Last week I made my first trip ever to New York. Although mainly a trip for work, I managed to see some local friends and relatives, and took as much opportunity as I could manage to visit the city.
After getting the subway system figured out, I approximated a solution to the traveling salesman problem and managed to get out and see many of NY’s major landmarks:
- Central Park (and a free performance from the New York Philharmonic orchestra therein).
- The High Line.
- Washington Square Park.
- The Metropolitan Museum of Art.
- The Fifth Avenue Apple “Cube”.
- The World Trade Center Memorial (and the new Freedom Tower).
- The New York Stock Exchange and Wall Street.
- Times Square.
- Grand Central Station.
- The New York Public Library.
- The Rockefeller Center.
- The Empire State Building.
- The Statue of Liberty (from a distance).
A few random observations about the city:
- New York’s best attributes are its parks; Central Park, the High Line, and Washington Square Park would all rank amongst my top suggestions of things to see there.
- The High Line in particular may be the greatest municipal salvage projects of all time. The only contender which I know of is Tempelhof in Berlin.
- Central Park makes for a great inner city running track. I measured the circuit around its pedestrian-friendly road system at just over 12 km, with almost no stops.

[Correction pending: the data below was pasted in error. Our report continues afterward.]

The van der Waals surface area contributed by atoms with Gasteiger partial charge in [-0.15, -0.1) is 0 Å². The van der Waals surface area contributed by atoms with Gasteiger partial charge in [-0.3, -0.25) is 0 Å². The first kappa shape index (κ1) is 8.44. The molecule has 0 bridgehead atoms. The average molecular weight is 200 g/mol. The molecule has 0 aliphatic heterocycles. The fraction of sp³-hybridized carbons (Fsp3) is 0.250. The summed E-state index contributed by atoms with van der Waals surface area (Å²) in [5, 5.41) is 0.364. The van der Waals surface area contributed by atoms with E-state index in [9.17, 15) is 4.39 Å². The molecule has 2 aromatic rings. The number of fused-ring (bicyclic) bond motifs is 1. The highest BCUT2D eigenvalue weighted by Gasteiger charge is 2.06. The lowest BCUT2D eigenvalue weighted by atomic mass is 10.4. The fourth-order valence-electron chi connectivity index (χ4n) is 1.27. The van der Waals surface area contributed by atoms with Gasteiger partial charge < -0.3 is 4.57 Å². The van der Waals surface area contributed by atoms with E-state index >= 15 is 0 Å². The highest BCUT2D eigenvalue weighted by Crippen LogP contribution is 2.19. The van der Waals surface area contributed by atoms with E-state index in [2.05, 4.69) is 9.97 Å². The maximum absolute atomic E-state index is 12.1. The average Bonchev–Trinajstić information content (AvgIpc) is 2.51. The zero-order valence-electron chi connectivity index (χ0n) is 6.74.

- Between its pay-to-play chess masters, puppeteers, jazz performers, and community ambience, Washington Square Park may be the most successful park I’ve ever visited. After seeing it in person, it strikes you as even more absurd at how long and hard activists like Jane Jacobs and Shirley Hayes had to fight to create this small haven from automobile traffic.
- The New York Stock Exchange is a tourist trap on a monumental scale. I had no idea.
- The World Trade Center memorial, two enormous fountains sunk into the earth, is breathtaking.
- Although New York is the originator of fairly forward thinking traffic concepts like “don’t block the box” and no honking laws, in practice these are not enforced and infracted regularly. Despite large numbers of walkers, pedestrian intimidation at crosswalks (largely by taxis) is very common.
- New York’s relatively long light rotations heavily favor vehicular traffic, so jaywalking is extremely common, and I daresay required to make good time on foot.
- Especially in popular areas, traffic on the sidewalks is so heavy that a form of “pedestrian gridlock” actually slows walking speed significantly.
- Access to a large variety of merchants open 24 hours is very convenient. This healthy all-hour ecosystem presumably becomes possible as population density approaches four times that of SF.
- My favorite establishment was a speakeasy called Angel’s Share. I’d been warned that it was hard to find, but if I handed received precise instructions to climb a set of stairs, ignore the rundown Japanese restaurant at the top, and enter the first door on my left (completely unmarked and nondescript), I never would have found the exceptional cocktail bar therein.
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